World of Coins

Medieval and cash coins => Christian world => Topic started by: FosseWay on August 28, 2019, 06:01:19 PM

Title: Large hoard of 11th century pennies found in Somerset
Post by: FosseWay on August 28, 2019, 06:01:19 PM
I don't think anyone else has posted this yet - BBC article (

It appears to include roughly equal numbers of coins from Harold II and William I. I don't know whether "Harold" is sloppy journalism for "pre-Conquest"; it would seem slightly odd that the pre-Conquest part only consisted of brand-new pennies and none from the very recently ended reign of Edward the Confessor.

I also found the bit about the mules interesting. I had no idea that Harold/William mules existed.

Coinage in general has often functioned as a political megaphone, to get one lot's message over to the masses when there is regime change. Usually when coinage changes in such circumstances there is an impetus on the part of the new rulers to get rid of symbols of the previous ruler. Is anything known about the persistence of pre-Conquest coinage in use after 1066? My instinctive reaction would be that it would have been recalled, melted and recoined very quickly, but perhaps either the logistics didn't allow that or the Normans just didn't think along those lines.

(link corrected)
Title: Re: Large hoard of 11th century pennies found in Somerset
Post by: THCoins on August 28, 2019, 08:03:16 PM
Saw the news some days ago. Seems like a significant find that indeed deserves to get the headlines.
I know more about Eastern than Western coinage. But i think new rulers everywhere had to take into account that the public has to trust a new coinage. And people have proved to be very conservative in this, they have an idea what coins should look like. So getting rid of old, well known, symbols to quickly in general may not be such a good idea ?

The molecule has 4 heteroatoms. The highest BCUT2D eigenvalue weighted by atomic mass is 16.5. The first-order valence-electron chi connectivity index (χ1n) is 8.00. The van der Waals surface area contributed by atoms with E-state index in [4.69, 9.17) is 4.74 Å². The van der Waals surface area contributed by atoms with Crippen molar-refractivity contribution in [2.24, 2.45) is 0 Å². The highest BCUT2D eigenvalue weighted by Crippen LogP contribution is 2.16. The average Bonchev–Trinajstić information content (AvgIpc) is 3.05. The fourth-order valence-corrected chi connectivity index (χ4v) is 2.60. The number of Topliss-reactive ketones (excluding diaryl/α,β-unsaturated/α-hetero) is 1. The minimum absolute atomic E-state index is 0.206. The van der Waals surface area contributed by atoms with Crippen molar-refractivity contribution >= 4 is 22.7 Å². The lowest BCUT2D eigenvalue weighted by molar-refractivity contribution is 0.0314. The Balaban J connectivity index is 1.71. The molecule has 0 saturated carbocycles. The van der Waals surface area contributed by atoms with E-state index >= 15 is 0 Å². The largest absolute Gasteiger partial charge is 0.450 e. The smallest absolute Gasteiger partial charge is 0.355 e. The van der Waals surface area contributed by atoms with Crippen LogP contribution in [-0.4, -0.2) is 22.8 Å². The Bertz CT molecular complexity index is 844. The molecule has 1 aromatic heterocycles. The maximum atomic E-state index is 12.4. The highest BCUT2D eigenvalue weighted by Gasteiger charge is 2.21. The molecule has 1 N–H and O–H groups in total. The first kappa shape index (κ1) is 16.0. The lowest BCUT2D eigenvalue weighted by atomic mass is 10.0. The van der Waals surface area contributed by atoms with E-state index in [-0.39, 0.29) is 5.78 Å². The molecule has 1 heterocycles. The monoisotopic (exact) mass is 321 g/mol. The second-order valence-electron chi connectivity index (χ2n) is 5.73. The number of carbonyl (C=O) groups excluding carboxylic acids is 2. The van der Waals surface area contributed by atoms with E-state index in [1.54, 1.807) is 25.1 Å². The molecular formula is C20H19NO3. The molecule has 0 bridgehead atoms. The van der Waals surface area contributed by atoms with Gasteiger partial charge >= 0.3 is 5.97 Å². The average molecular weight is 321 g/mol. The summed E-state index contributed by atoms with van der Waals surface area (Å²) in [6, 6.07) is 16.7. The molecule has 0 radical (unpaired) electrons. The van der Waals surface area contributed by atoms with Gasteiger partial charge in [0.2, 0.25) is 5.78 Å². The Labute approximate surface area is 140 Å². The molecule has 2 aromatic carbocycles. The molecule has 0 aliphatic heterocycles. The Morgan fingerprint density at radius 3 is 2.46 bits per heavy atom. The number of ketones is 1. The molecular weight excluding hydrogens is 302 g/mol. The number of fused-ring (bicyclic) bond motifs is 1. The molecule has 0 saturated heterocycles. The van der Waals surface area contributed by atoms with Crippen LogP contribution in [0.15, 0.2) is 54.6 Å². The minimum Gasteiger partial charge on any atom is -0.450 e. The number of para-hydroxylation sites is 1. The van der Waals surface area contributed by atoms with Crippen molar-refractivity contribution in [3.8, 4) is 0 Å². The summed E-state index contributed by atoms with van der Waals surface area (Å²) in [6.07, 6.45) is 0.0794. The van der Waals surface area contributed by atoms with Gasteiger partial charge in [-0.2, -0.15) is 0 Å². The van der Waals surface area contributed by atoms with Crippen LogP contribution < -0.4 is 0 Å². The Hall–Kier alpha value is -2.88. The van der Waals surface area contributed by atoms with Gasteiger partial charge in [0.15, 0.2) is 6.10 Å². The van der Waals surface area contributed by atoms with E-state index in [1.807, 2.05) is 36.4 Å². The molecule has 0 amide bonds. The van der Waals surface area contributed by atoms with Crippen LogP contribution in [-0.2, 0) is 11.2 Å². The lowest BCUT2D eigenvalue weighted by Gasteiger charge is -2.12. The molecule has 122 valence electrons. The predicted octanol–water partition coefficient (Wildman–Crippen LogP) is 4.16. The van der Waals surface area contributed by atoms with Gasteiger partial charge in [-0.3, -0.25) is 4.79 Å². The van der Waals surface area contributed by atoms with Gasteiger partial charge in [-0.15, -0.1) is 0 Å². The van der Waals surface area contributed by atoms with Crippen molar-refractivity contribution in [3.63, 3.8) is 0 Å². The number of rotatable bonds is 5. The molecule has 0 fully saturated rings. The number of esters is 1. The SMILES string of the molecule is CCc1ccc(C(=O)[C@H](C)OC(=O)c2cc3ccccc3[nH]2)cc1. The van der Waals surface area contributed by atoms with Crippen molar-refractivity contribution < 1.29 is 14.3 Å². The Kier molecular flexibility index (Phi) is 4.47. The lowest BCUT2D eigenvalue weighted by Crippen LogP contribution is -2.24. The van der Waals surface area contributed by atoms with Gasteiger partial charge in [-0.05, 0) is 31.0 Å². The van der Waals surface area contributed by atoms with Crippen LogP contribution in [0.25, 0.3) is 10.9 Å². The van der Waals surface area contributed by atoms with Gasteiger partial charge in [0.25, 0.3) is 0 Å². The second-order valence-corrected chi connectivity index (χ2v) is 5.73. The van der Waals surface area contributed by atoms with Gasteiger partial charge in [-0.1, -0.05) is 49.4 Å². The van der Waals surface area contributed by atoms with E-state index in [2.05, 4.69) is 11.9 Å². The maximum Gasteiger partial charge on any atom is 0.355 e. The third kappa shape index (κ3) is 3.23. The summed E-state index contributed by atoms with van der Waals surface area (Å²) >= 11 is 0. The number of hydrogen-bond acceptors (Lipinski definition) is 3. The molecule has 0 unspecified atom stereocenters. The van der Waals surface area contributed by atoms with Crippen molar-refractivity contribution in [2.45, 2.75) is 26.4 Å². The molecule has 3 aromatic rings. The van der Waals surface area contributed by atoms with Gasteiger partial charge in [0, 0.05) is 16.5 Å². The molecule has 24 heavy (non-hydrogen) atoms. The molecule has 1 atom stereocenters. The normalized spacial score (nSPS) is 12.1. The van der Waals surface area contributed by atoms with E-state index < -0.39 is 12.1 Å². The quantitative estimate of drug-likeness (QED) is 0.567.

Title: Re: Large hoard of 11th century pennies found in Somerset
Post by: FosseWay on August 28, 2019, 08:26:45 PM
We do know that William admired the Anglo-Saxon coinage system and that it was particularly reliable and of uniform fineness compared to some continental issues. So retaining the basic system was indeed an obvious choice. I suppose given the text on the coins was only relevant to the tiny minority of the population who could read and the portraits were in no way a physical likeness of the monarch, it probably didn't matter.

Which leaves the question of whether the Anglo-Saxon half of the hoard is indeed entirely made up of Harold coins. I thought they were extremely rare; even under normal circumstances, when the monarch changes it takes some years before the new monarch's coins make up the bulk of what is being used unless something causes the specifications to change, and 1066 was far from normal circumstances.
Title: Re: Large hoard of 11th century pennies found in Somerset
Post by: Figleaf on August 29, 2019, 11:02:45 AM
Sloppy journalism indeed. Look at the last picture. The coin on the extreme left is in the name of Edward. The one in the centre says William and the rest is in the name of Harold.

The explanation of using up the old dies sounds good to me. Mint masters would have had unused dies at hand when they were told there was a new king. The dies with titles were unusable, but others could be used until worn as a cost-cutting measure. After all, minting was farmed out, so an unexpected succession was a cost to the mint master.

The tax saving story sounds unlikely to me. Medieval tax collectors would see right through such a transparent scheme and act ruthlessly.